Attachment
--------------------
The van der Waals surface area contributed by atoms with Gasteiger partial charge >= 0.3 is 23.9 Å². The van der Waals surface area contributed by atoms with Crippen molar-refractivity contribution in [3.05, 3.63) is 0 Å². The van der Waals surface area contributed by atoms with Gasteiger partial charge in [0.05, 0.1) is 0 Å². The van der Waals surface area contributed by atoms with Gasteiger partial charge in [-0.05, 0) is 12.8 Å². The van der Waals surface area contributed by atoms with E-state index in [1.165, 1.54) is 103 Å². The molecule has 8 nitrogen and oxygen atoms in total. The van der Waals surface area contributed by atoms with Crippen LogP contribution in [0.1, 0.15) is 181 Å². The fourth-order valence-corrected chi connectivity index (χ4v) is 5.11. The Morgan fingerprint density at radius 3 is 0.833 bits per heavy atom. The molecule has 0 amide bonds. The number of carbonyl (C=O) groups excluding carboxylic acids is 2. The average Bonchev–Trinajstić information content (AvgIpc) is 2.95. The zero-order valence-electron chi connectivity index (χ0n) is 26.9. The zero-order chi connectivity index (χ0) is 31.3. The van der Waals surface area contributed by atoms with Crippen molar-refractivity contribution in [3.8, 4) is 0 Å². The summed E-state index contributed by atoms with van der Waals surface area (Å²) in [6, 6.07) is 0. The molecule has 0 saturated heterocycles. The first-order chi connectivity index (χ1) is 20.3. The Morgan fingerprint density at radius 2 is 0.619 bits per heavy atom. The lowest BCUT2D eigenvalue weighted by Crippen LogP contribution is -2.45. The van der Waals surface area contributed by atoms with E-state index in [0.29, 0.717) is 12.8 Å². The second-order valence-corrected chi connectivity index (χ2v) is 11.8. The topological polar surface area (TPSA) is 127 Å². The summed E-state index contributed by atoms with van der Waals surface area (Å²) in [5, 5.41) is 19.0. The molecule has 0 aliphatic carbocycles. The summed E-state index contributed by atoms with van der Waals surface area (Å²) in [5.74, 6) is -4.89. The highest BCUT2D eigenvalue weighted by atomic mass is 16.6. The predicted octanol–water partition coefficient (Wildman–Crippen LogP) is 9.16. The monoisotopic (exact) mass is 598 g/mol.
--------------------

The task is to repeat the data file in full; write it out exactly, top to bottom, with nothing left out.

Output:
The van der Waals surface area contributed by atoms with Gasteiger partial charge >= 0.3 is 23.9 Å². The van der Waals surface area contributed by atoms with Crippen molar-refractivity contribution in [3.05, 3.63) is 0 Å². The van der Waals surface area contributed by atoms with Gasteiger partial charge in [0.05, 0.1) is 0 Å². The van der Waals surface area contributed by atoms with Gasteiger partial charge in [-0.05, 0) is 12.8 Å². The van der Waals surface area contributed by atoms with E-state index in [1.165, 1.54) is 103 Å². The molecule has 8 nitrogen and oxygen atoms in total. The van der Waals surface area contributed by atoms with Crippen LogP contribution in [0.1, 0.15) is 181 Å². The fourth-order valence-corrected chi connectivity index (χ4v) is 5.11. The Morgan fingerprint density at radius 3 is 0.833 bits per heavy atom. The molecule has 0 amide bonds. The number of carbonyl (C=O) groups excluding carboxylic acids is 2. The average Bonchev–Trinajstić information content (AvgIpc) is 2.95. The zero-order valence-electron chi connectivity index (χ0n) is 26.9. The zero-order chi connectivity index (χ0) is 31.3. The van der Waals surface area contributed by atoms with Crippen molar-refractivity contribution in [3.8, 4) is 0 Å². The summed E-state index contributed by atoms with van der Waals surface area (Å²) in [6, 6.07) is 0. The molecule has 0 saturated heterocycles. The first-order chi connectivity index (χ1) is 20.3. The Morgan fingerprint density at radius 2 is 0.619 bits per heavy atom. The lowest BCUT2D eigenvalue weighted by Crippen LogP contribution is -2.45. The van der Waals surface area contributed by atoms with E-state index in [0.29, 0.717) is 12.8 Å². The second-order valence-corrected chi connectivity index (χ2v) is 11.8. The topological polar surface area (TPSA) is 127 Å². The summed E-state index contributed by atoms with van der Waals surface area (Å²) in [5, 5.41) is 19.0. The molecule has 0 aliphatic carbocycles. The summed E-state index contributed by atoms with van der Waals surface area (Å²) in [5.74, 6) is -4.89. The highest BCUT2D eigenvalue weighted by atomic mass is 16.6. The predicted octanol–water partition coefficient (Wildman–Crippen LogP) is 9.16. The monoisotopic (exact) mass is 598 g/mol.